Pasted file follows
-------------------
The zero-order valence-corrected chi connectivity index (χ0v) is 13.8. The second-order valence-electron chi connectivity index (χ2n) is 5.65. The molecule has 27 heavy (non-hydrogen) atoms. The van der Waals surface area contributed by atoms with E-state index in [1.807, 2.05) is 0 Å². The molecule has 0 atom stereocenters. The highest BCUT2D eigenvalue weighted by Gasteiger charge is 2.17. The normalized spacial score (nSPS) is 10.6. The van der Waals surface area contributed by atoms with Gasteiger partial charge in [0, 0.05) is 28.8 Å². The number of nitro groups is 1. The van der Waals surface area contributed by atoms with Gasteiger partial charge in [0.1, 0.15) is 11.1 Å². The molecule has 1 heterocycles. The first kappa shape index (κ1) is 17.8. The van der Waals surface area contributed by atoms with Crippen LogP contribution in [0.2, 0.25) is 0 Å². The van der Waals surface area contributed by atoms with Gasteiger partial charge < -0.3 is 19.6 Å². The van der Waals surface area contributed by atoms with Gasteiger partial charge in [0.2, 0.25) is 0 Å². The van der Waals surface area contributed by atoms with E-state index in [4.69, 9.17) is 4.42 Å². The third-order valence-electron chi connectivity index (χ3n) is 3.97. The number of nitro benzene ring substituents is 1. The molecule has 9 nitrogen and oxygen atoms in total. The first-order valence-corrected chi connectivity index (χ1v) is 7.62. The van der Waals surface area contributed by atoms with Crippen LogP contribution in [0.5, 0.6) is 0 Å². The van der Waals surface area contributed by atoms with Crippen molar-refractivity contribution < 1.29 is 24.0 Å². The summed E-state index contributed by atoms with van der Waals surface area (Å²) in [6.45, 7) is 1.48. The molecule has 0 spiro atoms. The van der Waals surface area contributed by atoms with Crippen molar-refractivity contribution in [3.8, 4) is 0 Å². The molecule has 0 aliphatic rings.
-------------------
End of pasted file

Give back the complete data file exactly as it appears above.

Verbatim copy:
The zero-order valence-corrected chi connectivity index (χ0v) is 13.8. The second-order valence-electron chi connectivity index (χ2n) is 5.65. The molecule has 27 heavy (non-hydrogen) atoms. The van der Waals surface area contributed by atoms with E-state index in [1.807, 2.05) is 0 Å². The molecule has 0 atom stereocenters. The highest BCUT2D eigenvalue weighted by Gasteiger charge is 2.17. The normalized spacial score (nSPS) is 10.6. The van der Waals surface area contributed by atoms with Gasteiger partial charge in [0, 0.05) is 28.8 Å². The number of nitro groups is 1. The van der Waals surface area contributed by atoms with Gasteiger partial charge in [0.1, 0.15) is 11.1 Å². The molecule has 1 heterocycles. The first kappa shape index (κ1) is 17.8. The van der Waals surface area contributed by atoms with Crippen LogP contribution in [0.2, 0.25) is 0 Å². The van der Waals surface area contributed by atoms with Gasteiger partial charge < -0.3 is 19.6 Å². The van der Waals surface area contributed by atoms with Gasteiger partial charge in [0.2, 0.25) is 0 Å². The van der Waals surface area contributed by atoms with E-state index in [4.69, 9.17) is 4.42 Å². The third-order valence-electron chi connectivity index (χ3n) is 3.97. The number of nitro benzene ring substituents is 1. The molecule has 9 nitrogen and oxygen atoms in total. The first-order valence-corrected chi connectivity index (χ1v) is 7.62. The van der Waals surface area contributed by atoms with Crippen LogP contribution in [0.5, 0.6) is 0 Å². The van der Waals surface area contributed by atoms with Crippen molar-refractivity contribution < 1.29 is 24.0 Å². The summed E-state index contributed by atoms with van der Waals surface area (Å²) in [6.45, 7) is 1.48. The molecule has 0 spiro atoms. The van der Waals surface area contributed by atoms with Crippen molar-refractivity contribution in [3.8, 4) is 0 Å². The molecule has 0 aliphatic rings.